BUDDHA AKANKHEYYA SUTTA

IF THE BHIKKHU SHOULD DESIRE

‘Thus have I heard. Gautama Buddha, The Blessed One was once staying at Savatthi in Anatha Pindika’s park.

There the Blessed One, Gautama Buddha, addressed the Bhikkhus and said:  ‘Bhikkhus’.  ‘Yes, Lord!’, said the Bhikkhus, in assent, to Gautama Buddha, the Blessed One.

Then spake the Blessed One, Gautama Buddha:

‘Continue, Bhikkhus, in the practice of Sila, Right Conduct, (1) adhering to the Rules of the Sangha  (2) ;  continue enclosed by the restraint of the Vinaya, devoted to uprighteness in life; (3)  train yourselves according to the Precepts, (4)  taking them upon you in the sense of the danger in the least offence.

‘If a Bhikkhu should desire, Bhikkhus, to become beloved, popular, respected among his fellow-disciples, let him then fulfil all righteousness, let him be devoted to that quietude of heart which springs from within, (5) let him not drive back the ecstasy of contemplation, (6) let him look through things, (7) let him be much alone!’

‘If a Bhikkhu should desire, Bhikkhus, to receive the requisites:  clothing, food, lodging, and medicine, and other necessaries for the sick, let him then fulfil all righteousness, let him be devoted to that quietude of heart which springs from within, let him not drive back the ecstasy of contemplation, let him look through things, let him be much alone!’

‘If a Bhikkhu should desire, Bhikkhus, that to those people among whom he receives the requisites: clothing, food, lodging, and medicine, and other necessaries for the sick,  that charity of theirs should redound to great fruit and great advantage, let him fulfil all righteousness, let him be devoted to that quietude of heart which springs from within, let him not drive back the ecstasy of contemplation, let him look through things, let him be much alone!’

”If a Bhikkhu should desire, Bhikkhus, that those relatives of his, of one blood with him, dead and gone, who think of him with believing heart should find therein great fruit and great advantage, (8) let him then fulfil all righteousness, let him be devoted to that quietude of heart which springs from within, let him not drive back the ecstasy of contemplation, let him look through things, let him be much alone!’

‘If a Bhikkhu should desire, Bhikkhus, that he should be victorious over discontent and lust, (9)  that discontent should never overpower him, that he should master and subdue any discontent that had sprung up within him, let him then fulfil all righteousness, let him be devoted to that quietude of heart which springs from within, let him not drive back the ecstasy of contemplation, let him look through things, let him be much alone!’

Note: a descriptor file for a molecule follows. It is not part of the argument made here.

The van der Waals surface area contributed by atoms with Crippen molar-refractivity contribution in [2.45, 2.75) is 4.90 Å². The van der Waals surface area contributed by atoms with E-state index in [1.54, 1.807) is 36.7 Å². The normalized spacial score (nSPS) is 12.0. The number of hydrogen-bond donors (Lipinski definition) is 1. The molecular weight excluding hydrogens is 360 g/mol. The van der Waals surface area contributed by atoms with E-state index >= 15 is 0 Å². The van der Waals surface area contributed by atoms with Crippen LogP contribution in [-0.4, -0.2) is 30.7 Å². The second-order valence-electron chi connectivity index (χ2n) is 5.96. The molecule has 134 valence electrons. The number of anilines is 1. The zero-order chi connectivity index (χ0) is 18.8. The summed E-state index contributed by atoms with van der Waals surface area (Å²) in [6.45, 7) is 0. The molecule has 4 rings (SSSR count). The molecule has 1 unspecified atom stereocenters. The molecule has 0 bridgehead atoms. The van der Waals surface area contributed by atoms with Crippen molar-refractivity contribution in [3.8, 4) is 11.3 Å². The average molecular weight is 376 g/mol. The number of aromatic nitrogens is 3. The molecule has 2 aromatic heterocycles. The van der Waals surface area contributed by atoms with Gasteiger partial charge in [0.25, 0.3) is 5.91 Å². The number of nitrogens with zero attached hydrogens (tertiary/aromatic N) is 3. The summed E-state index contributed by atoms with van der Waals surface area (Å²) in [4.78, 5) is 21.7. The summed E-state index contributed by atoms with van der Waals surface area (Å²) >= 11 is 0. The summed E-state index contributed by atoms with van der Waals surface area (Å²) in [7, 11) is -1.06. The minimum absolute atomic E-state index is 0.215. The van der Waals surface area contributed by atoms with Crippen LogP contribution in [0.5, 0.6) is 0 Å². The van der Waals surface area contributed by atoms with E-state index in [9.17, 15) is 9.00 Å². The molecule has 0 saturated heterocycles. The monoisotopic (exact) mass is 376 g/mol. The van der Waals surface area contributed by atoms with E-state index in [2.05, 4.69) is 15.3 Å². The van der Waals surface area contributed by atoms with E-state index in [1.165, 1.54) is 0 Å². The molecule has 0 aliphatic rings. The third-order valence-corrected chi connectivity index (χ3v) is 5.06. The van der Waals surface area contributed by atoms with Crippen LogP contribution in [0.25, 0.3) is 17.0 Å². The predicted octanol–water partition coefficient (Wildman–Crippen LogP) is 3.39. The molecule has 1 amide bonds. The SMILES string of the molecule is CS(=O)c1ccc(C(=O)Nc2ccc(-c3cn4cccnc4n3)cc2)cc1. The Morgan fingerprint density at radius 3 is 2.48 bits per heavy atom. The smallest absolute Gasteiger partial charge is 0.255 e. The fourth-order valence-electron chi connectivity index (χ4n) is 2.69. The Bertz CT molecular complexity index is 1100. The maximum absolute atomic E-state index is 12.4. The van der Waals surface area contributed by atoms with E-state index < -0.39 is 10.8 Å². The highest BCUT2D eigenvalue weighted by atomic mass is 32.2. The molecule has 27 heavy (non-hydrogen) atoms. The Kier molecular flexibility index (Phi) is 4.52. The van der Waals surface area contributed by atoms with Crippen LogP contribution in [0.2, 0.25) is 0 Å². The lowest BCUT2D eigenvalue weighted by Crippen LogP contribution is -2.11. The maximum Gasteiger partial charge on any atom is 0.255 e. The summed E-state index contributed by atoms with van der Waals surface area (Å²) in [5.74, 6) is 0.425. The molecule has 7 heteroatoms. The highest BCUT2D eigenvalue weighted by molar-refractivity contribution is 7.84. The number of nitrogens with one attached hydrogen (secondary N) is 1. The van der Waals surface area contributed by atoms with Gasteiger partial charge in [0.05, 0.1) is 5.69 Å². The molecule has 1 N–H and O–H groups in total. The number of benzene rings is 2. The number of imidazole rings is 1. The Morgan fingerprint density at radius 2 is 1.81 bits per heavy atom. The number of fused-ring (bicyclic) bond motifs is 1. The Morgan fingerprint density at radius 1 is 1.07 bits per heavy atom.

‘If a Bhikkhu should desire, Bhikkhus, that he should be victorious over (spiritual) danger and dismay, that neither danger nor dismay should ever overcome him, that he should master and subdue every danger and dismay, let him then fulfill all righteousness, let him be devoted to that quietude of heart which springs from within, let him not drive back the ecstasy of contemplation, let him look through things, let him be much alone!’

‘If a Bhikkhu should desire, Bhikkhus, to realise the hopes of those spiritual men who live in the bliss which comes, even in this present world, from the four Gkanas, should he desire not to fall into the pains and difficulties (which they avoid), let him then fulfil all righteousness, let him be devoted to that quietude of heart which springs from within, let him not drive back the ecstasy of contemplation, let him look through things, let him be much alone!’ (10)

‘If a Bhikkhu should desire, Bhikkhus, to reach with his body and remain in those stages of deliverance which are incorporeal, and pass beyond phenomena, (11) let him then fulfil all righteousness, let him be devoted to that quietude of heart which springs from within, let him not drive back the ecstasy of contemplation, let him look through things, let him be much alone!’

‘If a Bhikkhu should desire, Bhikkhus, by the complete destruction of the three Bonds to become converted, to be no longer liable to be reborn in a state of suffering, and to be assured of final salvation, let him then fulfil all righteousness, let him be devoted to that quietude of heart which springs from within, let him not drive back the ecstasy of contemplation, let him look through things, let him be much alone!’

‘If a Bhikkhu should desire, Bhikkhus, by the complete destruction of the three Bonds, and by the reduction to a minimum of lust, hatred, and delusion, to become a Sakadagamin, and (thus) on his first return to this world to make an end of sorrow, let him then fulfil all righteousness, let him be devoted to that quietude of heart which springs from within, let him not drive back the ecstasy of contemplation, let him look through things, let him be much alone!’